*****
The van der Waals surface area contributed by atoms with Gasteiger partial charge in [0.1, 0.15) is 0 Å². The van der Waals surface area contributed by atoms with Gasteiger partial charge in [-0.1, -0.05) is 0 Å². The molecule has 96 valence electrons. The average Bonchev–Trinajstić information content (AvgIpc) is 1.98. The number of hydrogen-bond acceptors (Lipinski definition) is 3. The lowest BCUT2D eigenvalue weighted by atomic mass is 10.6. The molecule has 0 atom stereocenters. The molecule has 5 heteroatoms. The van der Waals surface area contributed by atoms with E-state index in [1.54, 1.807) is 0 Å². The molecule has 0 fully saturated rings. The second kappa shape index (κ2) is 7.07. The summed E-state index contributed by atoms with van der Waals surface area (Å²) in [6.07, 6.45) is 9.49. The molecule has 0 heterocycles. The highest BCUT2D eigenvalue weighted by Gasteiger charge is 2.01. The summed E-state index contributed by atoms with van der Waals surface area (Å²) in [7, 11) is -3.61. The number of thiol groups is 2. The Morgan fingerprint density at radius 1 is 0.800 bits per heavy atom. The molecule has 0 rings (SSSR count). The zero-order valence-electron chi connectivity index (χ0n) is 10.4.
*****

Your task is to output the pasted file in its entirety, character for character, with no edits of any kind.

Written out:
The van der Waals surface area contributed by atoms with Gasteiger partial charge in [0.1, 0.15) is 0 Å². The van der Waals surface area contributed by atoms with Gasteiger partial charge in [-0.1, -0.05) is 0 Å². The molecule has 96 valence electrons. The average Bonchev–Trinajstić information content (AvgIpc) is 1.98. The number of hydrogen-bond acceptors (Lipinski definition) is 3. The lowest BCUT2D eigenvalue weighted by atomic mass is 10.6. The molecule has 0 atom stereocenters. The molecule has 5 heteroatoms. The van der Waals surface area contributed by atoms with E-state index in [1.54, 1.807) is 0 Å². The molecule has 0 fully saturated rings. The second kappa shape index (κ2) is 7.07. The summed E-state index contributed by atoms with van der Waals surface area (Å²) in [6.07, 6.45) is 9.49. The molecule has 0 heterocycles. The highest BCUT2D eigenvalue weighted by Gasteiger charge is 2.01. The summed E-state index contributed by atoms with van der Waals surface area (Å²) in [7, 11) is -3.61. The number of thiol groups is 2. The Morgan fingerprint density at radius 1 is 0.800 bits per heavy atom. The molecule has 0 rings (SSSR count). The zero-order valence-electron chi connectivity index (χ0n) is 10.4.